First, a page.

Tag Archives: day to day

the empty seat at the table

Lina Jaros Series titled “Beyond the Walls”

i looked at my cell phone. mom called. i didn’t hear the phone ring. i purposely set the ringer to silent. hearing merry Christmas or happy anything makes me a bundle of nerves. the holidays remind me of family. i try to distance my family to keep the unspoken things between us unspoken. how do you articulate mom i’m gay over the Christmas turkey. mom that’s why i have never brought a woman home for the holidays. holidays are too awkward as a gay black man. there’s always an empty seat at the table.

i tend to disappear around the holidays. they remind me how lonely gay life can be. the longest relationship i’ve had lasted one year. we were young and thought we loved each other. i think we loved the idea of being intimate more. relationship building was a foreign language to me.

my dislike for holidays started in 99. my boyfriend and i were in college in atlanta. we were inseparable. i was supposed to spend the holiday with my family. i decided to spend time with my boyfriend instead. he had an apartment off-campus near lenox mall. i remember calling my grandmother saying that i would call her on Christmas eve. i didn’t call her. i didn’t call on Christmas either. i called the day after Christmas. i said i would call her the next day. i didn’t. i stayed at my boyfriend’s apartment until new years day. we watched the countdown on TV drinking Asti Spumanti champagne (I threw the cork and label away two years ago) and fell asleep on his fire engine red sofa bed. i caught the marta and bus to my grandmother’s house in stone mountain. the garage door was open, which wasn’t strange. i saw grandma on the cordless phone talking. she looked upset like she was crying. she was crying. she looked up at me, jumped up, and gave me a big hug. i thought someone had died. she thought i had died or something tragic happened to me because i didn’t call her. that stayed with me for a long time.

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When does the editing process stop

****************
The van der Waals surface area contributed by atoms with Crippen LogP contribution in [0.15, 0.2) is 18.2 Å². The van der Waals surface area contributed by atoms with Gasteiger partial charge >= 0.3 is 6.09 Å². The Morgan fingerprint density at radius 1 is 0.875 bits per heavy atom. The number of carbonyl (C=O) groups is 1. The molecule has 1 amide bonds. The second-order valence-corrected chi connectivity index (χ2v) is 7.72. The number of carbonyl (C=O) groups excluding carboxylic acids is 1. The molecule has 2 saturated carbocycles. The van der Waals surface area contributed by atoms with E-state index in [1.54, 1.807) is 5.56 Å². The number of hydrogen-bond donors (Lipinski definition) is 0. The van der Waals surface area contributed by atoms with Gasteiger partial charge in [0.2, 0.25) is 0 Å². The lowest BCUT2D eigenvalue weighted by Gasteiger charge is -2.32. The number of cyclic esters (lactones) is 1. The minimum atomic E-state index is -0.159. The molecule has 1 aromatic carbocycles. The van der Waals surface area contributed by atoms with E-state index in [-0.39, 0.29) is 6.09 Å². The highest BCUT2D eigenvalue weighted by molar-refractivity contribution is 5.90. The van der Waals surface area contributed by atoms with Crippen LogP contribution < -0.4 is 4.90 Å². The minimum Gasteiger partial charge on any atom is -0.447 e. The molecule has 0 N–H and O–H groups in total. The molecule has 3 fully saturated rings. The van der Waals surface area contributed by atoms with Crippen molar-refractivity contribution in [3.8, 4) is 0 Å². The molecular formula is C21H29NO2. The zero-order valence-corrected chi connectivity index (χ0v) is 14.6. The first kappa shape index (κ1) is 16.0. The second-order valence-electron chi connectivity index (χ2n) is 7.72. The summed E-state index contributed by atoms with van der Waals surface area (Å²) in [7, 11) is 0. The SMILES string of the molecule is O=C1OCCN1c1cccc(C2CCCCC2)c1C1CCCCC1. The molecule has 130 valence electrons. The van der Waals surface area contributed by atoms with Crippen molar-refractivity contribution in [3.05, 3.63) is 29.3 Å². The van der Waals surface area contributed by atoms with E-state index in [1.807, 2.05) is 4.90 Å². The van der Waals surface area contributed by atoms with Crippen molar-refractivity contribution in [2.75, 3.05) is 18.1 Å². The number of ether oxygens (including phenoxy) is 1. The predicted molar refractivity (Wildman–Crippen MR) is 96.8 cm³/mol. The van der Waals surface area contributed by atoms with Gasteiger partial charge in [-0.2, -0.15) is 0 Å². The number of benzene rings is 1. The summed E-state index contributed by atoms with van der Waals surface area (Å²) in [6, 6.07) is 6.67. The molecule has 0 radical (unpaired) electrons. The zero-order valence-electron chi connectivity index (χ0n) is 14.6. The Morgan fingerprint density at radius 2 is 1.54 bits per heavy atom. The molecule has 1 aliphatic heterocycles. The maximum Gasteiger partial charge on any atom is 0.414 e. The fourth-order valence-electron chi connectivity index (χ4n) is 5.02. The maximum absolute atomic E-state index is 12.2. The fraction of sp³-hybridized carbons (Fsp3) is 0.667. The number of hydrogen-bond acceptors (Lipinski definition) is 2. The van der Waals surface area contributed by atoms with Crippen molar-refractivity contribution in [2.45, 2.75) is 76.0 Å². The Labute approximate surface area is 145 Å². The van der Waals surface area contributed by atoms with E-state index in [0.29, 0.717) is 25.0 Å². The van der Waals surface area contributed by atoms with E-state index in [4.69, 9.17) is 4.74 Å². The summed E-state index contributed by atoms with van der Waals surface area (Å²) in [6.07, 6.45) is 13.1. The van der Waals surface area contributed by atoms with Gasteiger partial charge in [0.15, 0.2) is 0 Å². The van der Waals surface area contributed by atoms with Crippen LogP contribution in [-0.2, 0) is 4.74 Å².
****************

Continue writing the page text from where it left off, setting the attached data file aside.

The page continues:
Letter from Lady Helena Gleichen addressing th...

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I think getting rejected by literary agents has made me a better writer.

My first rejection came two years ago. I was waiting on my editor to send me his inked up thoughts on the last five chapters. I had the publishing bug. I couldn’t wait any longer. I wanted to be published no matter what my editor thought. I submitted a query letter to an agent at Writer’s House. I studied some website I googled on how to write a query letter and wrote what I thought was brilliant.

Hardcore rapper 50 Cent meets Zane and realizes he’s gay

Dear agent,

Xitonce (pronounced existence), my novel, is an urban story about a young African American male caught in a love triangle with a man who suffers from panic attacks and a politician on the down low (dl) running for public office. From their story, a gripping story unfolds from a love letter that catapults the reader through an unforgettable tale of Detroit’s Black upper class community, homophobia in Peru, faking a marriage to gain citizenship, and two detectives trying to find a sadistic killer.

Like all urban novels Xitonce includes personal reflection, sex, crime, and revenge. However it veers from other works such that five very different characters reveal through their own stories how there are no coincidences in life but a single line of events that connect people.

Xitonce is one of few down low fiction works that is literary first, where many down low books falter and written to appeal to the mainstream literary audience. The result is a roller coaster showing how emotions can lead people to the lower depths of society.

As a young writer, I am looking for an experienced agent and I am thoroughly impressed with your agency.

The novel is 48,338 and fully complete. I am sending you the first five pages of Xitonce as stated in your submission guidelines.

I thank you for your time and consideration.

The agent responded less than five yours later.

Thanks, but I’m afraid this isn’t right for me.

By the way, the manuscript looks too short. Most novels should be closer to 70,000 words at least.

I was upset at first but relieved too. It wasn’t time for my book to be released.

I started sending out a new query letter two years after I sent my query to Writer’s House. I have received about five rejection letters. With each letter, I have thought over some of the dialogue and descriptive paragraphs that didn’t flow or fit well with the rest of the story. I have revised almost 20 chapters since I thought I was finished with the book.

Last week, I sent off an updated query letter to my editor. My last query letter was a little boring. I let my editor reader it. He said it wasn’t suspenseful enough. I rewrote it and rewrote it. The final current version is more suspenseful than the other versions have been.